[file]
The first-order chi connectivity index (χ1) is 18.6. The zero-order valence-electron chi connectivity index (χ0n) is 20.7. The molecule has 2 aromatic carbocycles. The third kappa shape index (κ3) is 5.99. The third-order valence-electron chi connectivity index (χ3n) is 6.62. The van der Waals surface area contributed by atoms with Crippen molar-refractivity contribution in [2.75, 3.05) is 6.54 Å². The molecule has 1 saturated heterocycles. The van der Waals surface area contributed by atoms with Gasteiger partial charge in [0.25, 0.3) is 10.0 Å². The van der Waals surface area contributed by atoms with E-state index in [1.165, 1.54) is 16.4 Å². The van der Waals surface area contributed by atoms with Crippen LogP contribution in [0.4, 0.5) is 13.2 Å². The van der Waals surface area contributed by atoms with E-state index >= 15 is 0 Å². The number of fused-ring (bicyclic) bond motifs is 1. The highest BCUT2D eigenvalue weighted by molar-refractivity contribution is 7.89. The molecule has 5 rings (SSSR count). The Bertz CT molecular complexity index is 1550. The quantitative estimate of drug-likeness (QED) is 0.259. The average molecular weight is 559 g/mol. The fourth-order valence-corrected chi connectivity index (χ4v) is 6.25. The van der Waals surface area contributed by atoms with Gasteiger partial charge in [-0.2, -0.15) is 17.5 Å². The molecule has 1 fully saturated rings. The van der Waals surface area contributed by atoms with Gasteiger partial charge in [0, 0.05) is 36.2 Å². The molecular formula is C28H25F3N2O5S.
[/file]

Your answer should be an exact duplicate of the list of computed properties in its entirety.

The first-order chi connectivity index (χ1) is 18.6. The zero-order valence-electron chi connectivity index (χ0n) is 20.7. The molecule has 2 aromatic carbocycles. The third kappa shape index (κ3) is 5.99. The third-order valence-electron chi connectivity index (χ3n) is 6.62. The van der Waals surface area contributed by atoms with Crippen molar-refractivity contribution in [2.75, 3.05) is 6.54 Å². The molecule has 1 saturated heterocycles. The van der Waals surface area contributed by atoms with Gasteiger partial charge in [0.25, 0.3) is 10.0 Å². The van der Waals surface area contributed by atoms with E-state index in [1.165, 1.54) is 16.4 Å². The van der Waals surface area contributed by atoms with Crippen LogP contribution in [0.4, 0.5) is 13.2 Å². The van der Waals surface area contributed by atoms with E-state index >= 15 is 0 Å². The number of fused-ring (bicyclic) bond motifs is 1. The highest BCUT2D eigenvalue weighted by molar-refractivity contribution is 7.89. The molecule has 5 rings (SSSR count). The Bertz CT molecular complexity index is 1550. The quantitative estimate of drug-likeness (QED) is 0.259. The average molecular weight is 559 g/mol. The fourth-order valence-corrected chi connectivity index (χ4v) is 6.25. The van der Waals surface area contributed by atoms with Gasteiger partial charge in [-0.2, -0.15) is 17.5 Å². The molecule has 1 fully saturated rings. The van der Waals surface area contributed by atoms with Gasteiger partial charge in [0, 0.05) is 36.2 Å². The molecular formula is C28H25F3N2O5S.